A second thought I have on this issue is how most Reformed guys claim to be theologically grounded and evangelistically fervent. Yet as someone who is very solid theologically and very God-centered in my beliefs, I am also the constant recipient of unwarranted criticisms from reformed-types regarding my methodologies and evangelistic zeal. I admit that I am a bit of an anomaly in the fact that I am academically trained to the highest level (PhD) and yet extremely flexible in my methods. Most of the Founders guys simply don't know what to do with my type (who continue to grow in phenominal numbers - mostly outside the SBC).

    I reached a point a few years ago where I realized that our problem is not a theological one. I use "our" and "we" here because I still consider myself a part of the SBC (in a limited capacity). Our problem is missional. We are training students to understand the basics of theology, launguages, theories, etc. but we are not training them to be missional. We are afraid of missional thinking that teaches students to be solid theologically but to also be a student of their culture in order to take God's unchanging message into a changing culture. We have failed to teach them to think like missionaries in whatever culture they are involved.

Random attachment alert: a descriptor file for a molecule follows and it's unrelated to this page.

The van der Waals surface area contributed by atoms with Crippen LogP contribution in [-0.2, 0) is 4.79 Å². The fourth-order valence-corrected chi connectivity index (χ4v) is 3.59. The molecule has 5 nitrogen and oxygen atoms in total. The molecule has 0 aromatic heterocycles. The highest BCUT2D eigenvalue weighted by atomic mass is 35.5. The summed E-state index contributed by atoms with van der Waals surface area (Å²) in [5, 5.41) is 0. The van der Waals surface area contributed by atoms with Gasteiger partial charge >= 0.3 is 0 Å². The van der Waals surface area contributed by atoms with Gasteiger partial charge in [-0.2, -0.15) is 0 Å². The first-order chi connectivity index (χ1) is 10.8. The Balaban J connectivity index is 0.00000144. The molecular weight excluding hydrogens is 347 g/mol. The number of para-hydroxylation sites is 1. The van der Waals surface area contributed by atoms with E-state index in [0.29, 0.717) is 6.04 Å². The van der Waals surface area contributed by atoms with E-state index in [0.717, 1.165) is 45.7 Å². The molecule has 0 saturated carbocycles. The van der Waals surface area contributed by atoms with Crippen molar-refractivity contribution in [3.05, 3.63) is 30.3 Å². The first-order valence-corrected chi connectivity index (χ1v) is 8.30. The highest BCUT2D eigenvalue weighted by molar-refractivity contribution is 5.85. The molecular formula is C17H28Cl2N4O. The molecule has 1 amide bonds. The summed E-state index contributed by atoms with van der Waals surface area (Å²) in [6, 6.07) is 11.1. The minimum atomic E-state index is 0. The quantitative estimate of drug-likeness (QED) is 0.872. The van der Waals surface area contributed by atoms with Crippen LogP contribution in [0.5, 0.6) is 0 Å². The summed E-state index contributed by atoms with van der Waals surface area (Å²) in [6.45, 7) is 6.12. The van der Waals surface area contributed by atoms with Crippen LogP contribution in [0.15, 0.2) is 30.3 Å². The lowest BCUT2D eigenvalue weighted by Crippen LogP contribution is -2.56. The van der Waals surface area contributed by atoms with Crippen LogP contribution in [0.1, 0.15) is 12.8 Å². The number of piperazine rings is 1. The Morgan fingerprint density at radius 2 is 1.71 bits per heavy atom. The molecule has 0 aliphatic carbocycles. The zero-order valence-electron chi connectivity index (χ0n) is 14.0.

To begin to think this way would cause us to have to re-evaluate some of those things we teach are essentials -- things like expository preaching and several other issues we have elevated to the same level as the gospel itself.

    Just some thoughts from a rebel ...